As a matter of fact, a number of years ago we used to install product that rationed the web connectivity of staff members. You only got 40 minutes at lunchtime to surf Yahoo!—there was no Facebook when I was a lad; we were too poor for Facebook. That is no longer the case. Now all companies are spending their time on the web researching, reviewing who they should be speaking to, determining the best way to deliver their solutions, and looking to provide their solutions. We provide a front office solution which traditionally was always installed in a standard server environment in your office. You had to be this tall to get in. You had to have $30,000 to $40,000 in infrastructure internally. It was utilised about one percent of the time, but that is what you had to have to be able to run this sort of front office application and to then deliver this solution to your clients.

The solution we specialise in is staffing, time sheeting, rostering et cetera. This is the sort of thing that other IT companies in the Illawarra face—other IT companies in Australia face. They have smart solutions, they want to deliver them to a lot of people. The web is the ability to deliver these solutions to all Australians and globally and yet we are saying to them: 'You can only enjoy it in a horse and cart environment.' And as exciting as it is to go to the Royal Easter Show and watch Cobb & Co. race around the track, the truth is we only want to have that sort of transport infrastructure as a novelty and something we can reminisce about. I can still talk about the fact that only 13 years ago I had to run a piece of cable across my back lawn, cover the connector with a bucket so it wouldn't get wet, out to my shed where I was working running my home office—when, at the same time, I was then connecting to a server in Hong Kong and doing software work up in Hong Kong. We have moved on from that, surely.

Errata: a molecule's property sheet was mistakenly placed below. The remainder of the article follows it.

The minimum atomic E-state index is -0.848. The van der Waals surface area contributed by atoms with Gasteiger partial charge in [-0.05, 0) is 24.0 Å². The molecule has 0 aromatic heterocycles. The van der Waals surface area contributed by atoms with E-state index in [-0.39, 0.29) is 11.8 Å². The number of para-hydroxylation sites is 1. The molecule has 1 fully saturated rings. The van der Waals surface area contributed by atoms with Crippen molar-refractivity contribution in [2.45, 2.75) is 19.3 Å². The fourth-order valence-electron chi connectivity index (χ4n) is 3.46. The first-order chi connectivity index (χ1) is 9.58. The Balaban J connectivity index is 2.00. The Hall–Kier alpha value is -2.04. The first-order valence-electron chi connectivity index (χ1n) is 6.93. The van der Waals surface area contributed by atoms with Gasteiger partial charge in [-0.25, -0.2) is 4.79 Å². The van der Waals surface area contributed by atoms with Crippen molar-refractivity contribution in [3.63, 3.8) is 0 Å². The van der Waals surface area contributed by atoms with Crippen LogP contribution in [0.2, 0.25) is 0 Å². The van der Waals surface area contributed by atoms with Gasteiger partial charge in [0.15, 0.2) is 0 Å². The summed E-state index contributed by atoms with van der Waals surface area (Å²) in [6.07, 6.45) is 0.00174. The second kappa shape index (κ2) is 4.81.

Mr STEPHEN JONES: Have you got a bigger bucket?

Mr De Liseo : Yes! Now, fortunately, with wireless it is better. I will move on to the area of workforce planning. What is happening now, as you know, is that more and more people are casually employed or employed through agencies and are no longer directly employed by companies. As such, they need to be connected via the web to ensure they know where they are working this week—where they are due to turn up. I need to be connected to the web not only for my enjoyment of Facebook and other products like that but so that people who could utilise my skills know exactly where I am and can tell me where I will be this week and I can make sure my availability is known to them. This is growing: more people are employed via agencies today than via any other single employer. We need to understand that these people need this type of connectivity. Some of these people are very high value people—healthcare professionals, in-home carers et cetera. These people cannot work, or typically it is impossible for them to work, for one single provider. They have to work for multiple providers and need to make sure all these people are up to date.